It took me reaching some level of critical mass, illness wise, to realize this could not possibly be a part of my RA. Even then, I was not certain they were not related!  Which just shows you how immersed we are in dealing with a chronic disease like RA.  I will be forever grateful to my primary care physician for seeing beyond the RA and doing the one last test (after probably 2 dozen were done over the three year period - some twice) that revealed the real issue. That test completely peeled back all the misconceptions for me and was a real moment of realization.
     That AHA moment of clarity has remained with me and will hopefully stick around so that in the future I will be able to see beyond the RA and not fall victim to that same case of "mistaken identity" again!  Now I have a new tool to add to my RA management toolbox - being able to see past the RA - and I know it will serve me well in future years.


Anonymous said...

Dear Nan:

My name is Kathleen Engel and I am an editor at Health Monitor Network in Montvale, NJ. My company publishes guides on various health conditions that are distributed free to patients through doctors’ offices. (You can see our site at

Right now I am working on an article for the next issue of our Guide to RA. (If you'll send me an email address, I'd be happy to send you a PDF of an older issue so you can see what the guide looks like.) The article is a roundup of tips from a number of contributors that I hope will be helpful for our readers with RA (who will pick up this guide in their rheumatologist’s office). The idea is roughly “Tips to help you cope with your RA around the clock.”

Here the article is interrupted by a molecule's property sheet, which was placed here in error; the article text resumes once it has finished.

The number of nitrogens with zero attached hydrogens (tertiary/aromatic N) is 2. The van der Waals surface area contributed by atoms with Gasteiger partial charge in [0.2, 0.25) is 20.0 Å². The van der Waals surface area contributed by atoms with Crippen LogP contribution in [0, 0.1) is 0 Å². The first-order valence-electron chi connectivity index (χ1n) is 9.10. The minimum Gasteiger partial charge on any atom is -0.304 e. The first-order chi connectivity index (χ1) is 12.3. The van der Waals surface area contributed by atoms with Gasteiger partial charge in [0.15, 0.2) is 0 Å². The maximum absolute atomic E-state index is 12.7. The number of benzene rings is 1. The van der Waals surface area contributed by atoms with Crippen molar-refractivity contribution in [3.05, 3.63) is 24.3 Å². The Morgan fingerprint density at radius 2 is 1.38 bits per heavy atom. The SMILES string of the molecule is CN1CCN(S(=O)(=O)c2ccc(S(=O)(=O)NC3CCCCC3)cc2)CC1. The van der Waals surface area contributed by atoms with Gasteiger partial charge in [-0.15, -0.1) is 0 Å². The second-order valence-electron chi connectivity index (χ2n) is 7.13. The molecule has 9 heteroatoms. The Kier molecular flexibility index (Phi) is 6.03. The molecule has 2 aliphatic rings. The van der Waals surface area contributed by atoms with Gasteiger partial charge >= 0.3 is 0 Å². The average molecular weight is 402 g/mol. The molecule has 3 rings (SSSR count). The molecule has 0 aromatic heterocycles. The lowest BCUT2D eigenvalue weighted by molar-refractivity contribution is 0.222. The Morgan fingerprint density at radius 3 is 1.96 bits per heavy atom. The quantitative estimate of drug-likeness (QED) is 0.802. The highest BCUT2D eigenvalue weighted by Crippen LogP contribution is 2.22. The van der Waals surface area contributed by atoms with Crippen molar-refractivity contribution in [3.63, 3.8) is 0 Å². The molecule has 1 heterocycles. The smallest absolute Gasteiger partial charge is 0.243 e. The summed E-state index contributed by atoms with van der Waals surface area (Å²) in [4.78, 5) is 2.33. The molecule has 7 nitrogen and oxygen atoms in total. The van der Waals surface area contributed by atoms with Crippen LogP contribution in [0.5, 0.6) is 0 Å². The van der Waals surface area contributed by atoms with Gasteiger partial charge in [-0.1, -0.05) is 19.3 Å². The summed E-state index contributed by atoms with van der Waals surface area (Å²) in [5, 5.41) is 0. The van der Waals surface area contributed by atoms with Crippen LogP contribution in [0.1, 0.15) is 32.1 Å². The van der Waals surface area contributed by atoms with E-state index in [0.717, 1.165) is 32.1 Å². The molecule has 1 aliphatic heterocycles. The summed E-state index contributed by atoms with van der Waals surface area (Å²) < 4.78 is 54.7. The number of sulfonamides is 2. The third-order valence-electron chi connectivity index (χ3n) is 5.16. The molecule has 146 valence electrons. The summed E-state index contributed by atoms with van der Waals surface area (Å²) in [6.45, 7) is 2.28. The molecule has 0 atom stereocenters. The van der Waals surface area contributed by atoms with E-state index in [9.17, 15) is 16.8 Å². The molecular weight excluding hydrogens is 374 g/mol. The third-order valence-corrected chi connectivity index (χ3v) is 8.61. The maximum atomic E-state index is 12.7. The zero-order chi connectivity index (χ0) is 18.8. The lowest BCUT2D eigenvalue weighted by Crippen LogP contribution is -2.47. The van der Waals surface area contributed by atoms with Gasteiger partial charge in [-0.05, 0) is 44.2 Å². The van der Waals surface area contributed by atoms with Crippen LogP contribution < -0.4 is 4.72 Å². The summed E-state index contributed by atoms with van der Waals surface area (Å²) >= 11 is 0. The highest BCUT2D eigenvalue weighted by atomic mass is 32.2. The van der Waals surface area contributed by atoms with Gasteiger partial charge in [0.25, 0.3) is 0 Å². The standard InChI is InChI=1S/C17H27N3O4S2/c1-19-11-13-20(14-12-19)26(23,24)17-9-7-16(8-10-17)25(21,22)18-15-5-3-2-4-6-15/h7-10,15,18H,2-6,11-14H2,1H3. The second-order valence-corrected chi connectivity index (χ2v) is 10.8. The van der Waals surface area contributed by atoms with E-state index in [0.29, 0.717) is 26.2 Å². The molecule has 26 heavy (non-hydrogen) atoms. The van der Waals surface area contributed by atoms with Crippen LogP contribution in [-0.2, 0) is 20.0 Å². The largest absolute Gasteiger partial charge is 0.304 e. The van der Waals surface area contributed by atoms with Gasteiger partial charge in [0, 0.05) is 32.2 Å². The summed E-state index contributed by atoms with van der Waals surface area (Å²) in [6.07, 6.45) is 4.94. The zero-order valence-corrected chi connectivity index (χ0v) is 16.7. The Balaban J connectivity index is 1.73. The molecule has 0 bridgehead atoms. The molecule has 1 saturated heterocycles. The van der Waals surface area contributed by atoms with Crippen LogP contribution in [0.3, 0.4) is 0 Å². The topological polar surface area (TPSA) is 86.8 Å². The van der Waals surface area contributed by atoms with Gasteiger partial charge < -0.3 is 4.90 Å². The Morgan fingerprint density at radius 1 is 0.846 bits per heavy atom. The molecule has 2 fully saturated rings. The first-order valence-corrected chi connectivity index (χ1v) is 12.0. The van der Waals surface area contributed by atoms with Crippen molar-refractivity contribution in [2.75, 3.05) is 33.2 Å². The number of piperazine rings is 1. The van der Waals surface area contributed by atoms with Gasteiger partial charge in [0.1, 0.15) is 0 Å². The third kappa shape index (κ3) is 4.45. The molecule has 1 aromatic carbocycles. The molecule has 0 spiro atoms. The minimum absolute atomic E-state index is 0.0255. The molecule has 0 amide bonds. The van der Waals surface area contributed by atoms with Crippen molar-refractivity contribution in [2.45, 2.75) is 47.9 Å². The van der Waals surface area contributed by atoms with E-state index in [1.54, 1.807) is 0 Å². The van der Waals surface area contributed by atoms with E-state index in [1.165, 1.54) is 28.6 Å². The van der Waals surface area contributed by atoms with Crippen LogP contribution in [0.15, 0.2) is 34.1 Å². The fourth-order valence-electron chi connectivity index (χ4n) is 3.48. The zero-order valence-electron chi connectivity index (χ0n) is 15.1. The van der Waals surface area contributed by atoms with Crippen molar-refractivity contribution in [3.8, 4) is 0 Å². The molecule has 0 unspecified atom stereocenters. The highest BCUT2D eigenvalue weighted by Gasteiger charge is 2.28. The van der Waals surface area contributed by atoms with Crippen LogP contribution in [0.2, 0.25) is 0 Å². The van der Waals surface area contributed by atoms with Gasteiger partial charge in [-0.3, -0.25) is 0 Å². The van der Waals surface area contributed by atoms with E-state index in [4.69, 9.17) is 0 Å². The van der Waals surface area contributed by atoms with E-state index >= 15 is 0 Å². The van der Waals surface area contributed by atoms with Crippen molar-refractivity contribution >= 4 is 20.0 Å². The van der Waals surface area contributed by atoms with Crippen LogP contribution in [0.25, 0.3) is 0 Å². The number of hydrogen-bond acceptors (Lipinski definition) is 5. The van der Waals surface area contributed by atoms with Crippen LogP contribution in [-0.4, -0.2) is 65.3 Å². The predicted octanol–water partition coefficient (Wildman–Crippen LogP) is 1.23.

Are you able to contribute a tip or two, Nan? I would love to run your quote along with your photo. I am looking for self-care tips that you do that I can tag to some point of the day: Upon waking up, breakfast, mid-morning, Noon/lunch, afternoon, dinner, evening, bedtime, while sleeping.

Tips could be anything interesting that you do that helps with your RA, from meal prep tips, to a smoothie you always make at 10 AM, to meditation, exercise, a special pillow that helps you sleep, a stretching routine, warm bath with Dead Sea salts or whatever helps YOU. Also, tips can deal with anything that is a part of RA, not just the pain, but fatigue and brain fog, too. (I’d just ask you to tell me why you’re doing it. So, for example, the smoothie—maybe you’ve found it quells your mid-morning cravings, which is helpful for keeping your weight down.)

The only caution: I can’t include anything about medication.

Thanks, Nan. I look forward to hearing from you and do hope to include your comments. Once the guide is printed, I’m happy to send you a PDF and, if you’ll send me your mailing address, hard copies. If we put it on our web site, I can send you a link you can put on your blog, if you like.

Any questions, please let me know!

Kathleen Engel
Editor, Health Monitor Network

PS - Great blog!

Nan said...

Kathleen: I am happy to help. just send me your email address